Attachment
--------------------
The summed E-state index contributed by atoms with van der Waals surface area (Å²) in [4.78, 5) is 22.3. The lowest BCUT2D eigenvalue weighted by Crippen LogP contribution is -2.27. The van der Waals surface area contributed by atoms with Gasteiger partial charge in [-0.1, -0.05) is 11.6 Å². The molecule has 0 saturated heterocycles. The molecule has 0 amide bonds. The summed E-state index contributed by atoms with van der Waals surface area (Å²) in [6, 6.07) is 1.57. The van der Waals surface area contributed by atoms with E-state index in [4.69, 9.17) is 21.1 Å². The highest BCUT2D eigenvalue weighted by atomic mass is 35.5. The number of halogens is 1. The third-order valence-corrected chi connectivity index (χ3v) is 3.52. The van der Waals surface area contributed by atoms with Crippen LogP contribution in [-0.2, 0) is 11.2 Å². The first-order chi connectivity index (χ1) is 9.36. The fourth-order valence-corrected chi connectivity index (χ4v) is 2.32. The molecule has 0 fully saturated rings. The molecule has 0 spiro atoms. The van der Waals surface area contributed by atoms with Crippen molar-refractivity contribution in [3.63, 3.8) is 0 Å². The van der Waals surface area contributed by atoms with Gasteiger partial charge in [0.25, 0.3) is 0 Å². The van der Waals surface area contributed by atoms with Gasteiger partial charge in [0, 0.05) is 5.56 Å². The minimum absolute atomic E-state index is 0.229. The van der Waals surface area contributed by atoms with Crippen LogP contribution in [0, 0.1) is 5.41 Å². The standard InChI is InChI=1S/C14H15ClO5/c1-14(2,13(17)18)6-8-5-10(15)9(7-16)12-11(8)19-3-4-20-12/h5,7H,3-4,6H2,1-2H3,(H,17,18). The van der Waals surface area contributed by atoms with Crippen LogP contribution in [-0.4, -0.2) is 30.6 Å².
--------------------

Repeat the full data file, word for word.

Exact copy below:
The summed E-state index contributed by atoms with van der Waals surface area (Å²) in [4.78, 5) is 22.3. The lowest BCUT2D eigenvalue weighted by Crippen LogP contribution is -2.27. The van der Waals surface area contributed by atoms with Gasteiger partial charge in [-0.1, -0.05) is 11.6 Å². The molecule has 0 saturated heterocycles. The molecule has 0 amide bonds. The summed E-state index contributed by atoms with van der Waals surface area (Å²) in [6, 6.07) is 1.57. The van der Waals surface area contributed by atoms with E-state index in [4.69, 9.17) is 21.1 Å². The highest BCUT2D eigenvalue weighted by atomic mass is 35.5. The number of halogens is 1. The third-order valence-corrected chi connectivity index (χ3v) is 3.52. The van der Waals surface area contributed by atoms with Crippen LogP contribution in [-0.2, 0) is 11.2 Å². The first-order chi connectivity index (χ1) is 9.36. The fourth-order valence-corrected chi connectivity index (χ4v) is 2.32. The molecule has 0 fully saturated rings. The molecule has 0 spiro atoms. The van der Waals surface area contributed by atoms with Crippen molar-refractivity contribution in [3.63, 3.8) is 0 Å². The van der Waals surface area contributed by atoms with Gasteiger partial charge in [0.25, 0.3) is 0 Å². The van der Waals surface area contributed by atoms with Gasteiger partial charge in [0, 0.05) is 5.56 Å². The minimum absolute atomic E-state index is 0.229. The van der Waals surface area contributed by atoms with Crippen LogP contribution in [0, 0.1) is 5.41 Å². The standard InChI is InChI=1S/C14H15ClO5/c1-14(2,13(17)18)6-8-5-10(15)9(7-16)12-11(8)19-3-4-20-12/h5,7H,3-4,6H2,1-2H3,(H,17,18). The van der Waals surface area contributed by atoms with Crippen LogP contribution in [-0.4, -0.2) is 30.6 Å².